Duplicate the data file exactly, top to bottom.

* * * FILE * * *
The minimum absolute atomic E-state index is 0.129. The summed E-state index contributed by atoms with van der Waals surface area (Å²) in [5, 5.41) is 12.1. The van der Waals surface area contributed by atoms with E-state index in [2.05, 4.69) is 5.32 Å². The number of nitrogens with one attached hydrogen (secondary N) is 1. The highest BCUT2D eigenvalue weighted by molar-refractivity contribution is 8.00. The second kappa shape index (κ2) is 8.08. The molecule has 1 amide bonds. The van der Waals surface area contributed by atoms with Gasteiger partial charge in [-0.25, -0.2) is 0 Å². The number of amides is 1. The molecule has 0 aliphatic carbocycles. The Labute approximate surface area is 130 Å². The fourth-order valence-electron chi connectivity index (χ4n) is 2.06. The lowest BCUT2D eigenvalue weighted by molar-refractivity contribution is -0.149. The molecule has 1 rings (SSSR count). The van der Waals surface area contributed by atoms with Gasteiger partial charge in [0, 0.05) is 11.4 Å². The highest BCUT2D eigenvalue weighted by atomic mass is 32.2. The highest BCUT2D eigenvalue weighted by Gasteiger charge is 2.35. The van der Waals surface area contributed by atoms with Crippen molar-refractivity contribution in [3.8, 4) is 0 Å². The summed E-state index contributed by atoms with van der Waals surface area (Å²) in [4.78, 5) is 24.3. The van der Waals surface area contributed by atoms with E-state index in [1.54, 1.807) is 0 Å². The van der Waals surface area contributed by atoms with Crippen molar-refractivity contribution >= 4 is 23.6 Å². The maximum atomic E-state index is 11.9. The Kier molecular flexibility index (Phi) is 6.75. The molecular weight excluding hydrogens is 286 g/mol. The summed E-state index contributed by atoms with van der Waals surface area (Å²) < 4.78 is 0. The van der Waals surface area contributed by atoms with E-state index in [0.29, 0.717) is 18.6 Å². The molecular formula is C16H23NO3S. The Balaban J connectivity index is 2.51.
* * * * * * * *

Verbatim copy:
The minimum absolute atomic E-state index is 0.129. The summed E-state index contributed by atoms with van der Waals surface area (Å²) in [5, 5.41) is 12.1. The van der Waals surface area contributed by atoms with E-state index in [2.05, 4.69) is 5.32 Å². The number of nitrogens with one attached hydrogen (secondary N) is 1. The highest BCUT2D eigenvalue weighted by molar-refractivity contribution is 8.00. The second kappa shape index (κ2) is 8.08. The molecule has 1 amide bonds. The van der Waals surface area contributed by atoms with Gasteiger partial charge in [-0.25, -0.2) is 0 Å². The number of amides is 1. The molecule has 0 aliphatic carbocycles. The Labute approximate surface area is 130 Å². The fourth-order valence-electron chi connectivity index (χ4n) is 2.06. The lowest BCUT2D eigenvalue weighted by molar-refractivity contribution is -0.149. The molecule has 1 rings (SSSR count). The van der Waals surface area contributed by atoms with Gasteiger partial charge in [0, 0.05) is 11.4 Å². The highest BCUT2D eigenvalue weighted by atomic mass is 32.2. The highest BCUT2D eigenvalue weighted by Gasteiger charge is 2.35. The van der Waals surface area contributed by atoms with Crippen molar-refractivity contribution in [3.8, 4) is 0 Å². The summed E-state index contributed by atoms with van der Waals surface area (Å²) in [4.78, 5) is 24.3. The van der Waals surface area contributed by atoms with E-state index in [1.54, 1.807) is 0 Å². The van der Waals surface area contributed by atoms with Crippen molar-refractivity contribution >= 4 is 23.6 Å². The maximum atomic E-state index is 11.9. The Kier molecular flexibility index (Phi) is 6.75. The molecular weight excluding hydrogens is 286 g/mol. The summed E-state index contributed by atoms with van der Waals surface area (Å²) < 4.78 is 0. The van der Waals surface area contributed by atoms with E-state index in [0.29, 0.717) is 18.6 Å². The molecular formula is C16H23NO3S. The Balaban J connectivity index is 2.51.